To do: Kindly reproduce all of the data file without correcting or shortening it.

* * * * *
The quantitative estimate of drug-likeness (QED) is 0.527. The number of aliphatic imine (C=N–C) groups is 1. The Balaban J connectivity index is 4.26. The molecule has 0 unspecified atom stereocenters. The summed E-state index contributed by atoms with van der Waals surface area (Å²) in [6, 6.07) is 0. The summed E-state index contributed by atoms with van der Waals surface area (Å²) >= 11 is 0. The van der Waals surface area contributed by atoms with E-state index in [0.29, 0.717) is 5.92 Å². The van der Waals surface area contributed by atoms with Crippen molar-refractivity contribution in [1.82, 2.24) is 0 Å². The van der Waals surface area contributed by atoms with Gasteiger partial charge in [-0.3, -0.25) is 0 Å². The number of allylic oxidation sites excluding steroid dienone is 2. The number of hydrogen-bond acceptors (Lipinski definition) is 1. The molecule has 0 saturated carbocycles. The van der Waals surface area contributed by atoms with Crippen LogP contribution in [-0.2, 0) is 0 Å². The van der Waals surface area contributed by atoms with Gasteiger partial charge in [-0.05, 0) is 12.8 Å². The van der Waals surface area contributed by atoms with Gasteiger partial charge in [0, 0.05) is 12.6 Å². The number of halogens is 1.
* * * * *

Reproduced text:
The quantitative estimate of drug-likeness (QED) is 0.527. The number of aliphatic imine (C=N–C) groups is 1. The Balaban J connectivity index is 4.26. The molecule has 0 unspecified atom stereocenters. The summed E-state index contributed by atoms with van der Waals surface area (Å²) in [6, 6.07) is 0. The summed E-state index contributed by atoms with van der Waals surface area (Å²) >= 11 is 0. The van der Waals surface area contributed by atoms with E-state index in [0.29, 0.717) is 5.92 Å². The van der Waals surface area contributed by atoms with Crippen molar-refractivity contribution in [1.82, 2.24) is 0 Å². The van der Waals surface area contributed by atoms with Gasteiger partial charge in [-0.3, -0.25) is 0 Å². The number of allylic oxidation sites excluding steroid dienone is 2. The number of hydrogen-bond acceptors (Lipinski definition) is 1. The molecule has 0 saturated carbocycles. The van der Waals surface area contributed by atoms with Crippen LogP contribution in [-0.2, 0) is 0 Å². The van der Waals surface area contributed by atoms with Gasteiger partial charge in [-0.05, 0) is 12.8 Å². The van der Waals surface area contributed by atoms with Gasteiger partial charge in [0, 0.05) is 12.6 Å². The number of halogens is 1.